|27||frozenset()||Gives back an object with the name frozenset.|
|28||getattr()||The value of the attribute that was provided is returned by this function (property or method)|
|29||globals()||This function takes the current global symbol table and returns it as a dictionary.|
|30||hasattr()||Returns True if the given object has the given attribute, method, or property.|
|31||hash()||The value of the object’s hash that was supplied is returned.|
|32||help()||Functions to run the built-in help system.|
|33||hex()||Performs the conversion of an integer to its corresponding value in hexadecimal.|
|34||id()||This function gives back the object’s id.|
|35||input()||This function is accepting input from the user.|
|36||int()||Returns an integer number|
|37||isinstance()||Returns True if the object given is a copy of the object given.|
|38||issubclass()||Python issubclass() returns True if the class you choose is a subclass of the object you choose.|
|39||iter()||Returns an object with an iterator.|
|40||len()||Returns an object’s length.|
|41||list()||Returns a list|
|42||locals()||Returns the current local symbol table’s updated dictionary.|
|43||map()||Returns the iterator with the function you specified applied to each item.|
|44||max()||Returns the largest item in an iterable|
|45||memoryview()||Returns a view object from memory|
|46||min()||Returns the smallest item in an iterable|
|47||next()||Returns the next element in an iterable|
|48||object()||Returns a new object|
|49||oct()||Converts a number to an octal format.|
|50||open()||Numbers are rounded to the nearest integer.|
|51||ord()||Convert an integer that represents the Unicode of the given character to a string.|
|52||pow()||pow() function returns the value of x times the power of y|
|53||print()||Prints to the default printer.|
|54||property()||Gets, sets, deletes a property|
|55||range()||Returns a list of numbers, starting with 0 and going up by 1 each time (by default)|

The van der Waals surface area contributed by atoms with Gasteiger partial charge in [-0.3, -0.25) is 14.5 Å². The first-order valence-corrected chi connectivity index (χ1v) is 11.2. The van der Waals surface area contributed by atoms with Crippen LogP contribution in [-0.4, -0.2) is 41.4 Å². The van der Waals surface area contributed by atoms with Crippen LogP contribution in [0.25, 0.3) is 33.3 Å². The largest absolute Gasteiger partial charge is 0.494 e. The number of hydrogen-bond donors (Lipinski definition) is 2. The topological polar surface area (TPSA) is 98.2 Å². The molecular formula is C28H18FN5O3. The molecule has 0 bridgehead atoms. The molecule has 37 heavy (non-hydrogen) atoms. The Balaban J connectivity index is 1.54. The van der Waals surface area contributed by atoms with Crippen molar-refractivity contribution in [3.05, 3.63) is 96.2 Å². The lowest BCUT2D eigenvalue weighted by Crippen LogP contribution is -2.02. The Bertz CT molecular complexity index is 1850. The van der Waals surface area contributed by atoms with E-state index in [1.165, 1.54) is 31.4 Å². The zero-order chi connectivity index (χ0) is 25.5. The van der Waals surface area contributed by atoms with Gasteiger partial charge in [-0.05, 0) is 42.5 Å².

|56||repr()||Returns a version of an object that can be read.|
|57||reversed()||Returns an iterator that goes in the opposite direction.|
|58||round()||Sort a list and returns it.|
|59||set()||Returns a new set object|
|60||setattr()||Sets an object’s attribute (property or method).|
|61||slice()||Returns a slice object|
|62||sorted()||Sorts a list and returns it.|
|63||staticmethod()||Makes a method a static method.|
|64||str()||Sort a list and return it.|
|65||sum()||Adds up all of the items in an iterator|
|66||super()||Returns an instance of the parent class.|
|67||tuple()||Returns a tuple|
|68||type()||Returns an object’s type.|
|69||vars()||Returns an object’s |
|70||zip()||Returns an iterator, from two or more iterators|
|71||__import__()||Is a function that’s called by the import statement.|
All of these built-in functions come from the Python official documentation about Built-in Functions.
In summary, we’ve learned that the latest Python 3.10 has 71 built-in functions that come with it.
In this tutorial, we’ve talked about what built-in functions are and given a list of all the functions in Python, along with their syntax and some examples of how to use them.
Finally, check out our list of Python Tutorial Topics if you missed any of our previous lessons.
In the next post, “Python Modules“, you’ll find out about the import statement, namespace and scooping, and packages. So go see it as soon as you can!